Joe Maddon agrees -- it's hard to qualify the Tampa Bay Rays 2011 season as anything short of successful. Now, Maddon is no loser; he is not content with just making the playoffs. Not any more at least. But still, the way in which his team resiliently battled back from a terrible start to the season, and then stormed back in September to overtake the Red Sox on the final day of the season was nothing short of incredible. Maddon talked about the season as well as what lies ahead for the franchise in his final press conference of the 2011 season. Also on the podium following the team's exit from the playoffs was general manager Andrew Friedman, who continues to do a masterful job building a winning team despite the massive financial limitations he's forced to work around. Highlights from both of the sessions are included below.
Maddon on how he'd assess the season:
"Winning the last game of the season is always the goal, but how could you not consider this year successful?"
On his team bouncing back from an awful start to make the playoffs on the final day of the regular season:
"We are the best 0-6 team in the history of Major League Baseball... It was a huge success this year, and anybody that wants to argue (with) me otherwise, please come by. I'd be happy to engage in that discussion."
Friedman on what the payroll of the team will be in 2012 in light of the comments made by team owner Stu Sternberg on Tuesday:
"The one thing I think we've learned about Stu (Sternberg) is that things change," Friedman elaborated. "Before we got (Soriano), he said there was going to be no $7 million closer coming. Five days later, there was."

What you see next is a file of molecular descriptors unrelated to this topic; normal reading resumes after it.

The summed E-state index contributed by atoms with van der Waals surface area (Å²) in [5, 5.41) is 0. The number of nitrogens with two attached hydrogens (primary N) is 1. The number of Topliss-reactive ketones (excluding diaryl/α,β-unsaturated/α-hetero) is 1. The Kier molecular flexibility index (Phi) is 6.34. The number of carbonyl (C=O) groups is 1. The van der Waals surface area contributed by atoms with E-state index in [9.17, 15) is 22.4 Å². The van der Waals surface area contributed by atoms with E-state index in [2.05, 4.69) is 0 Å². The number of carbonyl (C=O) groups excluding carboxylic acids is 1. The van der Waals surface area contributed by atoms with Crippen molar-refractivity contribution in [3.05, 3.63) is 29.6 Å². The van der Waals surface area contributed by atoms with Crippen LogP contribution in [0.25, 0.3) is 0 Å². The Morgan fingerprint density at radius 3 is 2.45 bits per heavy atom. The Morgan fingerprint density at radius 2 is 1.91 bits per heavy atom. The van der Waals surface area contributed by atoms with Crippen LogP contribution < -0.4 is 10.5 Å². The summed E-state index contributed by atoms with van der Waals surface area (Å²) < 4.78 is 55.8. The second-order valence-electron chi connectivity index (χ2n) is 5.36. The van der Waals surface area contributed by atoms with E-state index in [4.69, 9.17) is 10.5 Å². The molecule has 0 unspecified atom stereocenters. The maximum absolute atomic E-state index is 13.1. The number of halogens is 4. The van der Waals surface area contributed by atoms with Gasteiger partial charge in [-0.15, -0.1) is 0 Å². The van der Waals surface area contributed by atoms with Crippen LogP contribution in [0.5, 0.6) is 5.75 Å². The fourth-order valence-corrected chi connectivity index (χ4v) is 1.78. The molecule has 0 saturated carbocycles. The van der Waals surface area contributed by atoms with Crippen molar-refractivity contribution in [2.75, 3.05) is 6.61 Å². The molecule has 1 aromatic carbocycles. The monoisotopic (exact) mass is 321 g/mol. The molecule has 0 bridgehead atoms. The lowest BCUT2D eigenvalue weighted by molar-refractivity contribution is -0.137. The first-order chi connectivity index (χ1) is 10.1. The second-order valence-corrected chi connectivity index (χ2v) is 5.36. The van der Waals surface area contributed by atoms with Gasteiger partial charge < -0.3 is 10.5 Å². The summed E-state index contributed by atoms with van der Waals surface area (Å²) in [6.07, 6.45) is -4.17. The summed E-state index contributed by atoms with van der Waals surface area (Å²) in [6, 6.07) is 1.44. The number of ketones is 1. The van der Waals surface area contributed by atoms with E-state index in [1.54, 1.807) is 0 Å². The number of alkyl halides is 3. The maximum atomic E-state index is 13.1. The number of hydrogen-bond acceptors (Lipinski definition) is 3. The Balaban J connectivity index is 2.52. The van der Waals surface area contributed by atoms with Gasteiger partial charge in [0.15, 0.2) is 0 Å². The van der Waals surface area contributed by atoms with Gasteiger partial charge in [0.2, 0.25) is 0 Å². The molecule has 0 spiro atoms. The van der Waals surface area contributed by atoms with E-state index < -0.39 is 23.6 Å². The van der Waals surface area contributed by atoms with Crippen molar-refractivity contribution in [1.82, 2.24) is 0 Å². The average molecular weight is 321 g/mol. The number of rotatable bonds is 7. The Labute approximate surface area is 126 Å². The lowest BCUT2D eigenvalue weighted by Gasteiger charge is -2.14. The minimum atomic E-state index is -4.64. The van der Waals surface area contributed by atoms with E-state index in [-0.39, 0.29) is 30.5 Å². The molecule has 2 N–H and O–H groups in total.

"The one thing I'm confident about is we're going to have an extremely talented team."
Friedman was also asked about the possibility of all of the team's core players returning next season:
"It definitely is, in that when you have two first basemen, that's depth that maybe you can't necessarily afford," Friedman responded. "When you have six, seven, eight starting pitchers, we don't look at it the same way."
And would he be open to trading away some of the pitching talent stocked on the roster in order to try to upgrade an average offense?
"Potentially. And that's something we're going to talk through," Friedman said. "But not necessarily."
"We were an above average offensive team. Would we have liked to have been better? Sure, of course. But we made a point of emphasis on run prevention... If you add offense, more likely than not, you're detracting from your defense."
"We're not going to do things to leave us where it's a net-neutral move, or even where we take a step back," Friedman said.